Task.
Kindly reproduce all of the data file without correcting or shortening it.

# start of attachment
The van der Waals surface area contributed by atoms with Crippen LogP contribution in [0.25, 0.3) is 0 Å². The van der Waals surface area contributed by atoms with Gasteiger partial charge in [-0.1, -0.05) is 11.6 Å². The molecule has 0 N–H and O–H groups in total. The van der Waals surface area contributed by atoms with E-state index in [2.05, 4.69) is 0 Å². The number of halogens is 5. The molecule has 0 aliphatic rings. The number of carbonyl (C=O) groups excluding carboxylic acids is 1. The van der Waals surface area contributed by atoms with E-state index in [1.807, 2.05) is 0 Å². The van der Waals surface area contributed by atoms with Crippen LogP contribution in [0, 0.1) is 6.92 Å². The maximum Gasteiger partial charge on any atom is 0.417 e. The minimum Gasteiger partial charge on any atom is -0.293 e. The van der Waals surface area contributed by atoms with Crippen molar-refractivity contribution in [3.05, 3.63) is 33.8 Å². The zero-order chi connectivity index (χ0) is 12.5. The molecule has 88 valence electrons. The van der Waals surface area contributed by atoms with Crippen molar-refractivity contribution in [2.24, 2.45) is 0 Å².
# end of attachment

The van der Waals surface area contributed by atoms with Crippen LogP contribution in [0.25, 0.3) is 0 Å². The van der Waals surface area contributed by atoms with Gasteiger partial charge in [-0.1, -0.05) is 11.6 Å². The molecule has 0 N–H and O–H groups in total. The van der Waals surface area contributed by atoms with E-state index in [2.05, 4.69) is 0 Å². The number of halogens is 5. The molecule has 0 aliphatic rings. The number of carbonyl (C=O) groups excluding carboxylic acids is 1. The van der Waals surface area contributed by atoms with E-state index in [1.807, 2.05) is 0 Å². The van der Waals surface area contributed by atoms with Crippen LogP contribution in [0, 0.1) is 6.92 Å². The maximum Gasteiger partial charge on any atom is 0.417 e. The minimum Gasteiger partial charge on any atom is -0.293 e. The van der Waals surface area contributed by atoms with Crippen molar-refractivity contribution in [3.05, 3.63) is 33.8 Å². The zero-order chi connectivity index (χ0) is 12.5. The molecule has 88 valence electrons. The van der Waals surface area contributed by atoms with Crippen molar-refractivity contribution in [2.24, 2.45) is 0 Å².